Murder trial due to start for Marines
Three Royal Marines accused of the murder of a captive Afghan national are to stand trial today.
The men, all of Stonehouse-based 3 Commando Brigade, will appear at Bulford Military Court Centre where the details of the incident, which occurred in 2011, are expected to be revealed to the public for the first time.
All three have denied the offence, which falls under Section 42 of the Armed Forces Act 2006 that on or about September 15, 2011, they murdered the captured person while on patrol in Afghanistan.
At that time the marines were on a tour of duty in the country led by 3 Commando Brigade between April 2011, and October 2011.
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The case is expected to draw media attention from around the world as it's the first time British troops have been charged with murder since the war begin in 2001.
It is understood the "captured" Afghan had sustained injuries in a firefight before he was allegedly murdered.
The incident came to light after video footage relating to the incident was found on a serviceman's laptop during investigations for a completely unrelated offence.
In October 2012 seven Royal Marines were initially arrested for the offence, a further two were arrested but the case against six of them has since been dropped. At the time of their arrest the incident was described as "an engagement with an insurgent", with no civilians involved.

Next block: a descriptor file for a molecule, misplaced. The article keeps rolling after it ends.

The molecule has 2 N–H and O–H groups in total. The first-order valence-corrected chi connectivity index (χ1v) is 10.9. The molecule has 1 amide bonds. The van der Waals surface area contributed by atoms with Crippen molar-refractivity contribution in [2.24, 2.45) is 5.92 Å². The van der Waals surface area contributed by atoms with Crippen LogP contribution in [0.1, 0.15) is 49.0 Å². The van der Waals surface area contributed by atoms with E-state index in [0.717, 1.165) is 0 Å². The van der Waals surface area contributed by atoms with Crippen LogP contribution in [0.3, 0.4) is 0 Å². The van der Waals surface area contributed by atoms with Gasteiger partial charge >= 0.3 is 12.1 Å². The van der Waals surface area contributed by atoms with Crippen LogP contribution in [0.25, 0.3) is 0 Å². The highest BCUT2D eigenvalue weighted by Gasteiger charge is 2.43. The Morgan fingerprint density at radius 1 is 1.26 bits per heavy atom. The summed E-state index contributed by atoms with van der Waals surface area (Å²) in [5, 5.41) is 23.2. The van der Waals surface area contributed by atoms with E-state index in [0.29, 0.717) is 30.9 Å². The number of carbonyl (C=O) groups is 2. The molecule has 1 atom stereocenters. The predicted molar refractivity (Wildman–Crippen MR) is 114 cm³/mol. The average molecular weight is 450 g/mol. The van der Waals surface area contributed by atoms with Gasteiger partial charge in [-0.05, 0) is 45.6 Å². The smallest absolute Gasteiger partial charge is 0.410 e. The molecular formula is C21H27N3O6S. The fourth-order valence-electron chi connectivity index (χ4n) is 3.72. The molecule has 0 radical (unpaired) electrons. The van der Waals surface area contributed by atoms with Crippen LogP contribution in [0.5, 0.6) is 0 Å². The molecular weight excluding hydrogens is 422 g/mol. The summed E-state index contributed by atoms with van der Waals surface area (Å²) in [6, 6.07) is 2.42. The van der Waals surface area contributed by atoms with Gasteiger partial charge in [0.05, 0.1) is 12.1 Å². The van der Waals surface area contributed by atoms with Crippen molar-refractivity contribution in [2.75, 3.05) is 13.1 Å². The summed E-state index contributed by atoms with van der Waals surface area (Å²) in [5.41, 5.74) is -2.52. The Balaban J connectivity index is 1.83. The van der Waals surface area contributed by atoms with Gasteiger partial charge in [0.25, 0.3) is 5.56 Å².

The rules of engagement, largely derived from the Geneva Convention, dictate under what circumstances British troops are allowed to open fire, whether that is to prevent an attack by the enemy or in direct contact.
The case has been brought by the Service Prosecuting Authority and at a previous hearing David Perry QC, prosecuting, said the core of the prosecution case would be video footage. The court was told that no body would comprise part of the evidence.
All of the marines are protected by an anonymity order granted last year by Judge Advocate General Blackett which remains "in full force in respect of all five" marines until further notice.
Making the ruling last November, the judge said: "I am satisfied that there may be a real and immediate risk to the defendants' lives based on the information which is currently in the public domain, and that the risk will increase significantly when all of the prosecution evidence is disclosed as the trial unfolds.
"The risk comes from organised terrorist activity and 'lone wolves' who are unpredictable. In this respect, members of the armed forces are entitled to be treated differently from civilians within this country at this moment in history.
"While they must remain accountable for their actions, and part of that accountability is through open justice, they are also entitled to protection from terrorists."
He added: "Any assessment of risk must err on the side of the safety of members of the armed forces. I am not prepared to take a chance with these men's lives."